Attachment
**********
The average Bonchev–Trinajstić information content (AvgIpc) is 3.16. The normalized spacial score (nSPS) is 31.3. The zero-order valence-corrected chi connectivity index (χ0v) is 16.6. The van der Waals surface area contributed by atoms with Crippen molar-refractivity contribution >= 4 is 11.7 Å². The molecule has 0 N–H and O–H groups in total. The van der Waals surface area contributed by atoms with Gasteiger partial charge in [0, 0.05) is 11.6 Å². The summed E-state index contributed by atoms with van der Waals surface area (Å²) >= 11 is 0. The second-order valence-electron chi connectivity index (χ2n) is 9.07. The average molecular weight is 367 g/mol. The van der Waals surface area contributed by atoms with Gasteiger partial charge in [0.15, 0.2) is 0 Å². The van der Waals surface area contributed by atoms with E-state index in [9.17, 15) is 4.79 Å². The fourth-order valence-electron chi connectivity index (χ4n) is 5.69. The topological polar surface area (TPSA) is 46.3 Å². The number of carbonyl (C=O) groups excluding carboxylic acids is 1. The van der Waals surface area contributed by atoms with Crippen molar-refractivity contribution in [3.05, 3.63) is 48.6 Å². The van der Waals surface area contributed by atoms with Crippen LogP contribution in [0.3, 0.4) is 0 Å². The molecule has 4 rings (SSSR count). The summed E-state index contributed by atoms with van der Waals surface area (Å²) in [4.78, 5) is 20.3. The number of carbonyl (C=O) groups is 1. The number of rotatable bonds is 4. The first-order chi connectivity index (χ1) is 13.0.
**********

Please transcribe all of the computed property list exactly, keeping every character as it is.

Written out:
The average Bonchev–Trinajstić information content (AvgIpc) is 3.16. The normalized spacial score (nSPS) is 31.3. The zero-order valence-corrected chi connectivity index (χ0v) is 16.6. The van der Waals surface area contributed by atoms with Crippen molar-refractivity contribution >= 4 is 11.7 Å². The molecule has 0 N–H and O–H groups in total. The van der Waals surface area contributed by atoms with Gasteiger partial charge in [0, 0.05) is 11.6 Å². The summed E-state index contributed by atoms with van der Waals surface area (Å²) >= 11 is 0. The second-order valence-electron chi connectivity index (χ2n) is 9.07. The average molecular weight is 367 g/mol. The van der Waals surface area contributed by atoms with Gasteiger partial charge in [0.15, 0.2) is 0 Å². The van der Waals surface area contributed by atoms with E-state index in [9.17, 15) is 4.79 Å². The fourth-order valence-electron chi connectivity index (χ4n) is 5.69. The topological polar surface area (TPSA) is 46.3 Å². The number of carbonyl (C=O) groups excluding carboxylic acids is 1. The van der Waals surface area contributed by atoms with Crippen molar-refractivity contribution in [3.05, 3.63) is 48.6 Å². The van der Waals surface area contributed by atoms with Crippen LogP contribution in [0.3, 0.4) is 0 Å². The molecule has 4 rings (SSSR count). The summed E-state index contributed by atoms with van der Waals surface area (Å²) in [4.78, 5) is 20.3. The number of carbonyl (C=O) groups is 1. The number of rotatable bonds is 4. The first-order chi connectivity index (χ1) is 13.0.